There's no attachment so I'll just list typical problems:
DirectX SDK comes with Windows SDK, which comes with Visual Studio. This means you don't need to install SDK separately. Visual Studio is all you need to use DirectX. If you have old SDK you will have to remove it;
Microsoft got rid of D3DX, which had texture loading, meshes, and a lot of other stuff. Therefore you have to implement these yourself and old samples don't work anymore. There's DirectX Tool Kit but I think you'll still have to make some changes to make D3DX code work;
DXUT is gone as well, which heavily relied on D3DX and been used in a lot code samples;
Math API has been updated, so old D3DX math functions don't work. See DirectXMath.h include and MSDN.
If you pass pointer you'll have to load value from memory by pointer, however if you pass your vector by value there's a good chance it will be passed in register and you won't need to access memory, which is way more faster and efficient.
Yes, operator is a little slower, especially if you have exceptions/etc turned on; it checks whether range is valid, etc. However your loop isn't big enough to make a any noticeable difference.
std::clock() has horrible accuracy. Even if there is performance difference you won't notice until it's huge or it'll round wrong way giving invalid data, ex. execution time can increase by 1% by rounding will change from 16ms to 32ms. Pointers aren't "faster" or "slower", however when misused they definitely can be slower because of cache misses.
I have suspicions that your handConflictsBoard() function passes values instead of references, thus copying a lot of data when it's not necessary which is likely source of your slowdown.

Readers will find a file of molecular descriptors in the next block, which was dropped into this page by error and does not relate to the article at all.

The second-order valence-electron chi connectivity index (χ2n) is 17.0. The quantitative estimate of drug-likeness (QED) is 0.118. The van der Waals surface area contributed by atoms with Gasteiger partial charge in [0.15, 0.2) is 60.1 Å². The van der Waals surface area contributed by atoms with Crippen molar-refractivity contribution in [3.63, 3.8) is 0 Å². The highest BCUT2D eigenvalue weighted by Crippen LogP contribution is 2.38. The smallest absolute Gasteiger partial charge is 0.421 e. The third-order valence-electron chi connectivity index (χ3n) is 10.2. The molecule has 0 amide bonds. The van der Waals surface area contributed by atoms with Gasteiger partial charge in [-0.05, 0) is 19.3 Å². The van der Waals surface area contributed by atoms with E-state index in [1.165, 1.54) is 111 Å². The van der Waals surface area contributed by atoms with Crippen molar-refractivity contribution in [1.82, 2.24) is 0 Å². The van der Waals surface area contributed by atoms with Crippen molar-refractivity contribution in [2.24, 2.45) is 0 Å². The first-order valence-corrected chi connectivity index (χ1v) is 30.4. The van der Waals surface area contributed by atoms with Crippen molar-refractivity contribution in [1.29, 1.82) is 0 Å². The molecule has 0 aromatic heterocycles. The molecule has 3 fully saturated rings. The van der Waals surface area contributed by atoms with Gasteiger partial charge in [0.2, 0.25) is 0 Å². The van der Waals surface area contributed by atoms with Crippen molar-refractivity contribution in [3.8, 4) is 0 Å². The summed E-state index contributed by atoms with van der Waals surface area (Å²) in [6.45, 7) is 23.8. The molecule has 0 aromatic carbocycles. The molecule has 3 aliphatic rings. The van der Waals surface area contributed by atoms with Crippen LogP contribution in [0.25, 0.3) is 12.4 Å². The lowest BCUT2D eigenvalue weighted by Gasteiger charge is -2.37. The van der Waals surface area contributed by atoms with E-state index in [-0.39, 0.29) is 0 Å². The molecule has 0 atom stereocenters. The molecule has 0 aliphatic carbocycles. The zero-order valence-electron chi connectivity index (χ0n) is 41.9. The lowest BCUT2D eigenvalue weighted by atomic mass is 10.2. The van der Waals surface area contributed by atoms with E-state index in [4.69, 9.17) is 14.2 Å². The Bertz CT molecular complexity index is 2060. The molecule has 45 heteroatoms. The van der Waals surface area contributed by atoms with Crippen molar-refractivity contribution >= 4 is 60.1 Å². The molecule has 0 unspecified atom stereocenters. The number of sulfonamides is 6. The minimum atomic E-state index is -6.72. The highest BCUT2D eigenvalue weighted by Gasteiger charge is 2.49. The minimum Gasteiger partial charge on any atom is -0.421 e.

If you want to make your code faster first you need to figure which part is the slowest and then see how you can improve it. Optimizing random code parts isn't likely to give significant difference.
brute force, just iterate over the set of renderables and cull them against the view frustum. Even better, pack the bounding boxes with handles back to the owner into an array and iterate that much more cache efficient, minimal branching (in fact, you can delay branching till the end in most cases).
To backup Washu I can say I've done thesis on view frustum culling and bruteforce method culls 340,000 AABBs in 1 millisecond. If this isn't sufficient you might have different problems.
You'd need 2 transformation matrices per situation. Even if you do accuracy of 1 degree you get 360 * 360 * 360 = 46,656,000 combinations. Add to that matrix size of 16 * 4 * 2 = 128 and it's suddenly 6 gigabytes of data and you still haven't taken into account translation or scaling.